COVID-19 = Increasing Cybersecurity Threat

In times of uncertainty, like those that we are currently in, we have the pleasure of seeing the very best in people. We have seen time, and again people stepping up and using their resources to help. We have witnessed automobile and vacuum manufacturers switch gears to make ventilators. Distilleries are helping by producing hand sanitizer. Most of us are doing whatever we can to help out our current state of uncertainty. Unfortunately, some take these times of uncertainty and benefit from them by preying on vulnerabilities. So, to add to our present risks of health and economy, we also have an increasing Cybersecurity Threat.


Over the past few weeks, as the news of COVID-19 soars, the attempted cybersecurity attacks are doing the very same. These attempts range from malicious domains (fake websites), email spam, malware, BEC, and even ransomware. As if you don’t have enough to worry about, now is the time that all emails and websites must be verified.


The phishing attempts we are seeing are tricky. They have included:

  • Requests to change payment methods due to COVID-19.
  • Shipping information regarding orders. These may ask you to approve a new shipping date.
  • Information regarding interactive/tracking maps showing COVID-19 infections and deaths
  • Information about a vaccine (it doesn’t exist yet) or specific precautions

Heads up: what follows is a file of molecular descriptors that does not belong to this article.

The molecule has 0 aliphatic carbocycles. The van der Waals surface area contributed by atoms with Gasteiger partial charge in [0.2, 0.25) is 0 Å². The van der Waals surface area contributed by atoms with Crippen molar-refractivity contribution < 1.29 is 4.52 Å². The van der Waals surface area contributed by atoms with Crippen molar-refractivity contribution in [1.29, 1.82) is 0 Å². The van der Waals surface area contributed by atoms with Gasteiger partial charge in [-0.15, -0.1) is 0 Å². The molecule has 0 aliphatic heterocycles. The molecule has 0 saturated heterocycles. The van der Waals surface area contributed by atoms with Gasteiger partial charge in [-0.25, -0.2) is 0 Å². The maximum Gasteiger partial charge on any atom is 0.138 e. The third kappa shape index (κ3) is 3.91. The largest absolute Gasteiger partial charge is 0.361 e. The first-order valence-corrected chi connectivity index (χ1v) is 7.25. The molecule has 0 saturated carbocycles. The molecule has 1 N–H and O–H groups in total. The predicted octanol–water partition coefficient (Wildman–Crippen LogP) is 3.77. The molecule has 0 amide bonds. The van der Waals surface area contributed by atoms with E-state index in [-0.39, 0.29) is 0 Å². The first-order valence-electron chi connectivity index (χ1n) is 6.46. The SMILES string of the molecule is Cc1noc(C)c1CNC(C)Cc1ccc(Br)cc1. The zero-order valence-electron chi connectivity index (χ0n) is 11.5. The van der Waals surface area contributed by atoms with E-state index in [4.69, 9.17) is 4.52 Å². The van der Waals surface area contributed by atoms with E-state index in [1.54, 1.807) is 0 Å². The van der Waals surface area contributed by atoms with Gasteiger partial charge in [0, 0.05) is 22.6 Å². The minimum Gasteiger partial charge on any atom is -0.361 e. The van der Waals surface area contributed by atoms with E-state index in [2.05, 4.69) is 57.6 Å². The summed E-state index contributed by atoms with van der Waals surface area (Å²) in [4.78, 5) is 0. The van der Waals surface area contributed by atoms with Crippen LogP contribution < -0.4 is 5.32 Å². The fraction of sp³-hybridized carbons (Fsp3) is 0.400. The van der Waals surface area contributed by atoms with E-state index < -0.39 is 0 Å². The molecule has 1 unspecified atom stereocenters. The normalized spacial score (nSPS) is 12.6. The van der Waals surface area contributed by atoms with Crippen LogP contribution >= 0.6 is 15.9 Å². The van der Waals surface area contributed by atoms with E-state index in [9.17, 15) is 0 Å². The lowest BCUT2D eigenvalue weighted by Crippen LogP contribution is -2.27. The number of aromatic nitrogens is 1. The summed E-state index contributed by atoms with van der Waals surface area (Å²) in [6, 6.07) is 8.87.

• Investment deals due to COVID-19


A few of the malicious domains we have seen include:

  • “Government” websites: These site lure in users with the promise of financial relief. They typically ask for personal information, including bank account information. Then, guess what… the cyber-criminals now have your name, address, and your banking credentials.
  • COVID-19 websites: These sites ask you to download an application. The promise is typically a “cure,” an outbreak map, or precautions to take. Unfortunately, with a download, you now have malware on your computer.
  • Websites offering software: These sites provide software for working at home like VPNs. Once you download the “VPN,” the malware is now installed on your computer.
  • Entertainment sites. Cybercriminals are aware that most of us are homebound. Now there has been a great deal of fake streaming sites or those offering games or promotional entertainment that again have malware embedded in the download.


The threats are real and can thoroughly disturb your business. More importantly, these threats can cause significant financial hardship. Before you click on anything, verify the website and the credentials. If there is any question whatsoever, always verify. Even if it looks like a legitimate email or website if you sense even the slightest uncertainty, make sure you verify the source. Reach out to our Pendello Team for assistance with any uncertainty in websites and emails; let us investigate before it is too late.

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